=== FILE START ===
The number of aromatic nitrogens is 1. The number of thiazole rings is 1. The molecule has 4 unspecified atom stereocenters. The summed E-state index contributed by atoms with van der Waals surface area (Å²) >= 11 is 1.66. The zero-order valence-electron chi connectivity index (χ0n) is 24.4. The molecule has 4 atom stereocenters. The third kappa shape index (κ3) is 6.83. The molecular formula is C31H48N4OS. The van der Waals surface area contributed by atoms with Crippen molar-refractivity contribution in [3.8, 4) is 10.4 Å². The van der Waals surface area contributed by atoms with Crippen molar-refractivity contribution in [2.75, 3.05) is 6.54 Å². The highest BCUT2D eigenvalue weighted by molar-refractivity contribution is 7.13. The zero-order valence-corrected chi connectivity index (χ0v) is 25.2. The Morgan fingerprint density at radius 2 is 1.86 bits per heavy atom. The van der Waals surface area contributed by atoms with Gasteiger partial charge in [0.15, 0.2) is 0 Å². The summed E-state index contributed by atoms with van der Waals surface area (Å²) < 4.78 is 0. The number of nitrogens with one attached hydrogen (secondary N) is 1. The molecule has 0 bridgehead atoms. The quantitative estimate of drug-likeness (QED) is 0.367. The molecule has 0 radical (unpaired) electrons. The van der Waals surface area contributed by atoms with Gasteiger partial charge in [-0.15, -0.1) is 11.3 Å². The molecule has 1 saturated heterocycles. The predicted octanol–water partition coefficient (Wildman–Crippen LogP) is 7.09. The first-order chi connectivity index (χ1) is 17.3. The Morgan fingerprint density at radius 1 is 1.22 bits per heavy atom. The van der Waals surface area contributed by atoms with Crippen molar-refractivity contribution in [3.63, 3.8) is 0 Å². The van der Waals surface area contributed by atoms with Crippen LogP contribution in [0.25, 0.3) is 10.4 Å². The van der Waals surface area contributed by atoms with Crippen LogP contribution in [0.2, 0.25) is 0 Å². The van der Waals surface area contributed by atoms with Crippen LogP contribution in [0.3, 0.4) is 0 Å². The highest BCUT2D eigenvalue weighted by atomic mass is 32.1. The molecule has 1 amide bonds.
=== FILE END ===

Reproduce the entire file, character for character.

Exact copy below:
The number of aromatic nitrogens is 1. The number of thiazole rings is 1. The molecule has 4 unspecified atom stereocenters. The summed E-state index contributed by atoms with van der Waals surface area (Å²) >= 11 is 1.66. The zero-order valence-electron chi connectivity index (χ0n) is 24.4. The molecule has 4 atom stereocenters. The third kappa shape index (κ3) is 6.83. The molecular formula is C31H48N4OS. The van der Waals surface area contributed by atoms with Crippen molar-refractivity contribution in [3.8, 4) is 10.4 Å². The van der Waals surface area contributed by atoms with Crippen molar-refractivity contribution in [2.75, 3.05) is 6.54 Å². The highest BCUT2D eigenvalue weighted by molar-refractivity contribution is 7.13. The zero-order valence-corrected chi connectivity index (χ0v) is 25.2. The Morgan fingerprint density at radius 2 is 1.86 bits per heavy atom. The van der Waals surface area contributed by atoms with Gasteiger partial charge in [0.15, 0.2) is 0 Å². The summed E-state index contributed by atoms with van der Waals surface area (Å²) < 4.78 is 0. The number of nitrogens with one attached hydrogen (secondary N) is 1. The molecule has 0 bridgehead atoms. The quantitative estimate of drug-likeness (QED) is 0.367. The molecule has 0 radical (unpaired) electrons. The van der Waals surface area contributed by atoms with Gasteiger partial charge in [-0.15, -0.1) is 11.3 Å². The molecule has 1 saturated heterocycles. The predicted octanol–water partition coefficient (Wildman–Crippen LogP) is 7.09. The first-order chi connectivity index (χ1) is 17.3. The Morgan fingerprint density at radius 1 is 1.22 bits per heavy atom. The van der Waals surface area contributed by atoms with Crippen molar-refractivity contribution in [3.63, 3.8) is 0 Å². The van der Waals surface area contributed by atoms with Crippen LogP contribution in [0.25, 0.3) is 10.4 Å². The van der Waals surface area contributed by atoms with Crippen LogP contribution in [0.2, 0.25) is 0 Å². The van der Waals surface area contributed by atoms with Crippen LogP contribution in [0.3, 0.4) is 0 Å². The highest BCUT2D eigenvalue weighted by atomic mass is 32.1. The molecule has 1 amide bonds.